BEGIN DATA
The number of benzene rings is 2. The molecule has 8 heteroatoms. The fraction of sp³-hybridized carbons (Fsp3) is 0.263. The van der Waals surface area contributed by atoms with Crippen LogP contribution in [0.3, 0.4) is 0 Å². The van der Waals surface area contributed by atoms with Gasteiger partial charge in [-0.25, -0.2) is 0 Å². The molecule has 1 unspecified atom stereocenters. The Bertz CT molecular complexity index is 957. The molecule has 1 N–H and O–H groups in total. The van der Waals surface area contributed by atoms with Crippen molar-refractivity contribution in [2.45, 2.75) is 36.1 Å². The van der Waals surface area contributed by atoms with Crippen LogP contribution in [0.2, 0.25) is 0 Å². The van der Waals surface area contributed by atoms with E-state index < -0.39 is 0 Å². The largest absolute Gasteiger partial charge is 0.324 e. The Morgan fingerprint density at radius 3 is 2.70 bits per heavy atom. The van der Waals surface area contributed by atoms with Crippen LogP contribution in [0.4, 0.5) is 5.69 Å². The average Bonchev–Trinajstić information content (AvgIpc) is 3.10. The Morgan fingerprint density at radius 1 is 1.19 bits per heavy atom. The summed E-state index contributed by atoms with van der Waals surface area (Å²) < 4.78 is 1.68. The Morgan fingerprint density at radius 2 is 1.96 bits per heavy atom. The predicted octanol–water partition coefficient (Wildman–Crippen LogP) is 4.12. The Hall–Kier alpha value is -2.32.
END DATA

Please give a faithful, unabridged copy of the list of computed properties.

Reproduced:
The number of benzene rings is 2. The molecule has 8 heteroatoms. The fraction of sp³-hybridized carbons (Fsp3) is 0.263. The van der Waals surface area contributed by atoms with Crippen LogP contribution in [0.3, 0.4) is 0 Å². The van der Waals surface area contributed by atoms with Gasteiger partial charge in [-0.25, -0.2) is 0 Å². The molecule has 1 unspecified atom stereocenters. The Bertz CT molecular complexity index is 957. The molecule has 1 N–H and O–H groups in total. The van der Waals surface area contributed by atoms with Crippen molar-refractivity contribution in [2.45, 2.75) is 36.1 Å². The van der Waals surface area contributed by atoms with Crippen LogP contribution in [0.2, 0.25) is 0 Å². The van der Waals surface area contributed by atoms with E-state index < -0.39 is 0 Å². The largest absolute Gasteiger partial charge is 0.324 e. The Morgan fingerprint density at radius 3 is 2.70 bits per heavy atom. The van der Waals surface area contributed by atoms with Crippen LogP contribution in [0.4, 0.5) is 5.69 Å². The average Bonchev–Trinajstić information content (AvgIpc) is 3.10. The Morgan fingerprint density at radius 1 is 1.19 bits per heavy atom. The summed E-state index contributed by atoms with van der Waals surface area (Å²) < 4.78 is 1.68. The Morgan fingerprint density at radius 2 is 1.96 bits per heavy atom. The predicted octanol–water partition coefficient (Wildman–Crippen LogP) is 4.12. The Hall–Kier alpha value is -2.32.